Published January 5, 2009 by Rick Biche
Others have told me their students are completely dialed in to the new technologies that permeate our e-connected world. I don’t know, maybe it is our rural location and the percentage of students who still suffer the pains of dialup, or no service at all, but other than MySpace an occasional Facebook account, and a lot of IM, my students are not too connected. Many are savvy, don’t get me wrong. They get that nothing online is guaranteed private. They get that what they say can stick around for a long time. And because of this they are careful. But what I am finding suggests that most students, upon finding something that works for them, stick to it. Lacking outside influences to change, they don’t. I saw this in the way they interacted during their first wiki experiences. These are my thoughts following a team approach to using wikis to create sites around the Amistad incident, a content specific unit in our Social Studies curriculum.
IM’s and text messages are just as much a way of life for my students as they are for most eighth graders. They know how to use different tools to send these short quick messages. Both IM’s and text messages share some characteristic qualities. Most importantly, both types of messages are direct, user-to-user. They are also very short and can work conversationally in that manner, more so with IM.
Allowed to choose their own communication technique on a wiki, all students chose to use the wiki mail feature. Many of them would send messages to the entire group even when responding to single individuals. Most initial messages were sent without a subject line (as one would for IM and texting). The result was full inboxes that took lots of time to sort through. Many kids just gave up on the inbox. I can’t say I blame them, although I have never done this to my inbox, I know an extended vacation from my reader will have me clearing out that mess quickly just so I can get back on track. Students did not intuitively use the discussion tab. If you spend some time going through one of our Amistad wikis you will see this to be the case. If students are to learn to communicate effectively in online communities they need to be versed in a variety of means of communicating. For a scholarly subject the wiki discussion is an excellent tool. However, the expectation of its’ use must be set.
Take time to see the big picture
As students began to produce the wikis, some students naturally accepted the role of organizer. While from a project perspective, having a few people checking the “big picture” is a good idea. When it comes to learning, all the students should have that view at some point during a project. The art of asking questions is often the art of noticing the missing. Unless one steps back to see the big picture it is hard to notice what is not there. This is a case where stepping in and guiding the students to not add content for some time was a useful task. Students were directed to not look at their inbox, not work on their pages, but to just read, look at the pages, follow links, notice words they wish they could click on. On the surface this may seem to be just an activity in publishing, but the learning was about getting the big picture stepping back, noticing what is not there.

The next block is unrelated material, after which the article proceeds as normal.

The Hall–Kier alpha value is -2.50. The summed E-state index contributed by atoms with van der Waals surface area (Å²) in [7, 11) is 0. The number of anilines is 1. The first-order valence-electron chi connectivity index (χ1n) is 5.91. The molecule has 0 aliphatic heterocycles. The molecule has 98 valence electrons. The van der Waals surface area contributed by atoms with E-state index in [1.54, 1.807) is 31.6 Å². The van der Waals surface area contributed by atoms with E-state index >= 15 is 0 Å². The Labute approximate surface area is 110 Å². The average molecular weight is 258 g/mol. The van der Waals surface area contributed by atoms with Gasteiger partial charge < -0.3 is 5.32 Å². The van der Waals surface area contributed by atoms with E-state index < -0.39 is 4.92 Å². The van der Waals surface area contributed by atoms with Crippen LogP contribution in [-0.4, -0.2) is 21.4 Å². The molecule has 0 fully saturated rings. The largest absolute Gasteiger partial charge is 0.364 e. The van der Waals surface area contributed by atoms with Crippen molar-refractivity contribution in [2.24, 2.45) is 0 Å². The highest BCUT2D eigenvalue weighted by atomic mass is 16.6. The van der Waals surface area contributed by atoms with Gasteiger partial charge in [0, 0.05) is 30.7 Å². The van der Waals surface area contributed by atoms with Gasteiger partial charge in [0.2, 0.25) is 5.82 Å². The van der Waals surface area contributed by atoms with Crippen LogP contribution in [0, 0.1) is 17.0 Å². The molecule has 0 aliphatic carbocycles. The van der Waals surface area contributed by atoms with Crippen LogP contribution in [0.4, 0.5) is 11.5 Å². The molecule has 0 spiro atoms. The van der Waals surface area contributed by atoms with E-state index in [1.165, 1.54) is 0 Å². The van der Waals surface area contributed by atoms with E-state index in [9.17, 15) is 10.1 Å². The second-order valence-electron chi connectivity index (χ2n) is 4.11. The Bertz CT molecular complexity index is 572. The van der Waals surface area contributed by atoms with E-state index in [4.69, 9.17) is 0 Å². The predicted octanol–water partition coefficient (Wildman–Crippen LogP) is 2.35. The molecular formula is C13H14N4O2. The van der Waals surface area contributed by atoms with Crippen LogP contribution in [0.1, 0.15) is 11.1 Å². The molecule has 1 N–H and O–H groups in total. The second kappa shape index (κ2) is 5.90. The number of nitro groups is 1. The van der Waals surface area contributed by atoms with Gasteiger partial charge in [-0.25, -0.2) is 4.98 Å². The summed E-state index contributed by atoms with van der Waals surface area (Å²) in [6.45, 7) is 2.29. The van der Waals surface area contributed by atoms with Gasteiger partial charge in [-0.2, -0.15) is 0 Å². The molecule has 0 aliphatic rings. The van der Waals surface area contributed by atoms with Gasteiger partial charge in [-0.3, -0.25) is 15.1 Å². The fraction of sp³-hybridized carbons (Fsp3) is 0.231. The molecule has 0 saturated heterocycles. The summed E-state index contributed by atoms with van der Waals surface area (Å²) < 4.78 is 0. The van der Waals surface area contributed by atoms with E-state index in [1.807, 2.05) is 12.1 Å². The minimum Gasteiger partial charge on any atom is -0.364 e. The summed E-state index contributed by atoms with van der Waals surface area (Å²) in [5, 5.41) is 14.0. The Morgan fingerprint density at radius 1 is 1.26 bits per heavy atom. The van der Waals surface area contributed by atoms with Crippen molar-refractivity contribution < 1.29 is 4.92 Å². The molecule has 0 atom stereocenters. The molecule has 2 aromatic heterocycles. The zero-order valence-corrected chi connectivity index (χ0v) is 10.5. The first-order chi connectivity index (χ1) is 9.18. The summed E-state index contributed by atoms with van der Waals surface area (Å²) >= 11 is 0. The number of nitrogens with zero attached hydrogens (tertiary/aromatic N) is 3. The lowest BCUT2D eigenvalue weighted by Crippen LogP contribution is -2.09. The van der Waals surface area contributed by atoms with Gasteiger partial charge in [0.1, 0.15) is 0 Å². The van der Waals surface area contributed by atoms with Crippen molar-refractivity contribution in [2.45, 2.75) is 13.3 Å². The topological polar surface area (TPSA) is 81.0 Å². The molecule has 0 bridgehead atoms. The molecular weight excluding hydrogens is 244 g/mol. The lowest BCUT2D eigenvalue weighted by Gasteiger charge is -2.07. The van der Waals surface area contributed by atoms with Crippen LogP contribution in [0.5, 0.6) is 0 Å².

The first time through its ok to drop a few of the traditional benchmarks
For teachers and students the first time working with a new tool and encourage new types of learning presents challenges. Unless you are fortunate enough to have a tech integrator working with you in your classroom for this first project, and unless you have unlimited time it is ok to miss a few things you would otherwise catch. For us it was the missing references. We just had to get over it and move forward. The next time through this type of experience we will get that worked out. You can’t learn everything in one project so don’t try.
We are not changing the world
In fact we are just adapting to it. Watching students take more control over their learning and over the end product was immensly satisfying. While what we did has been done many times before, this approach has not been used in our district yet.
Incorporate self-reflection and assessment into the product
What I like about wikis is that they can capture the learning process. If you get caught up in a content-driven end product you might be tempted to leave out the reflection and self-assessment, perhaps completing this in class through other means. Take the time to provide a light for the development of these metacognitive skills. Our aim as teachers is to lead learning, not the development of content products, so let the learning show through in every way possible.
So what was the learning?
I suppose I could drop in a list of state standards here. Clearly there was learning around the content topic areas. But that occurred before, when this was not a technology integrated unit.
- Students practiced communicating online for a learning purpose. I say practiced because we still need to get better at this.
- Students had an opportunity to take greater charge of their own learning, following specific subject areas of most interest to them individually.
- Students were introduced to one method of online publication, giving them access to tools that can give voice to their ideas.
- Reflection. Students learned to step back, and seek questions.
I really like the last one best, asking questions.
Filed under Technology Integration